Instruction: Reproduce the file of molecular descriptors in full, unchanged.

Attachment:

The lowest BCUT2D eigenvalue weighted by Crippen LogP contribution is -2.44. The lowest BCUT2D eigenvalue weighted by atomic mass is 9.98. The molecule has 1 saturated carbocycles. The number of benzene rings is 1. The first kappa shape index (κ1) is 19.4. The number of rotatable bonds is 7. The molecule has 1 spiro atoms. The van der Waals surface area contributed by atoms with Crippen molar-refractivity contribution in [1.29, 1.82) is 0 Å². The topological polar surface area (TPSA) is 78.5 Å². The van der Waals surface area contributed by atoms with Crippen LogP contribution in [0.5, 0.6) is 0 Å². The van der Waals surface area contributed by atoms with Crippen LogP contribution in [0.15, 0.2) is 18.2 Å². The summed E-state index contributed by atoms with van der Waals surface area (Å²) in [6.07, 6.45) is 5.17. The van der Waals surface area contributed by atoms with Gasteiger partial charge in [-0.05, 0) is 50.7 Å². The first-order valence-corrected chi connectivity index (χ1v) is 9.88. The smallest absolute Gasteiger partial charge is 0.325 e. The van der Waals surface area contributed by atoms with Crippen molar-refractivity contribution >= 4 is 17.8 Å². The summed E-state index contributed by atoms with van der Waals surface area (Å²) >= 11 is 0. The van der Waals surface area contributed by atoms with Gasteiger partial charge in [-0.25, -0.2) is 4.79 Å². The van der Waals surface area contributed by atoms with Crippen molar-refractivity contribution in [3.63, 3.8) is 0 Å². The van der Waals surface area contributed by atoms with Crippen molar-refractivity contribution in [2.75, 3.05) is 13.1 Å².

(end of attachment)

The lowest BCUT2D eigenvalue weighted by Crippen LogP contribution is -2.44. The lowest BCUT2D eigenvalue weighted by atomic mass is 9.98. The molecule has 1 saturated carbocycles. The number of benzene rings is 1. The first kappa shape index (κ1) is 19.4. The number of rotatable bonds is 7. The molecule has 1 spiro atoms. The van der Waals surface area contributed by atoms with Crippen molar-refractivity contribution in [1.29, 1.82) is 0 Å². The topological polar surface area (TPSA) is 78.5 Å². The van der Waals surface area contributed by atoms with Crippen LogP contribution in [0.5, 0.6) is 0 Å². The van der Waals surface area contributed by atoms with Crippen LogP contribution in [0.15, 0.2) is 18.2 Å². The summed E-state index contributed by atoms with van der Waals surface area (Å²) in [6.07, 6.45) is 5.17. The van der Waals surface area contributed by atoms with Gasteiger partial charge in [-0.05, 0) is 50.7 Å². The first-order valence-corrected chi connectivity index (χ1v) is 9.88. The smallest absolute Gasteiger partial charge is 0.325 e. The van der Waals surface area contributed by atoms with Crippen molar-refractivity contribution >= 4 is 17.8 Å². The summed E-state index contributed by atoms with van der Waals surface area (Å²) >= 11 is 0. The van der Waals surface area contributed by atoms with Gasteiger partial charge in [-0.25, -0.2) is 4.79 Å². The van der Waals surface area contributed by atoms with Crippen molar-refractivity contribution in [3.63, 3.8) is 0 Å². The van der Waals surface area contributed by atoms with Crippen molar-refractivity contribution in [2.75, 3.05) is 13.1 Å².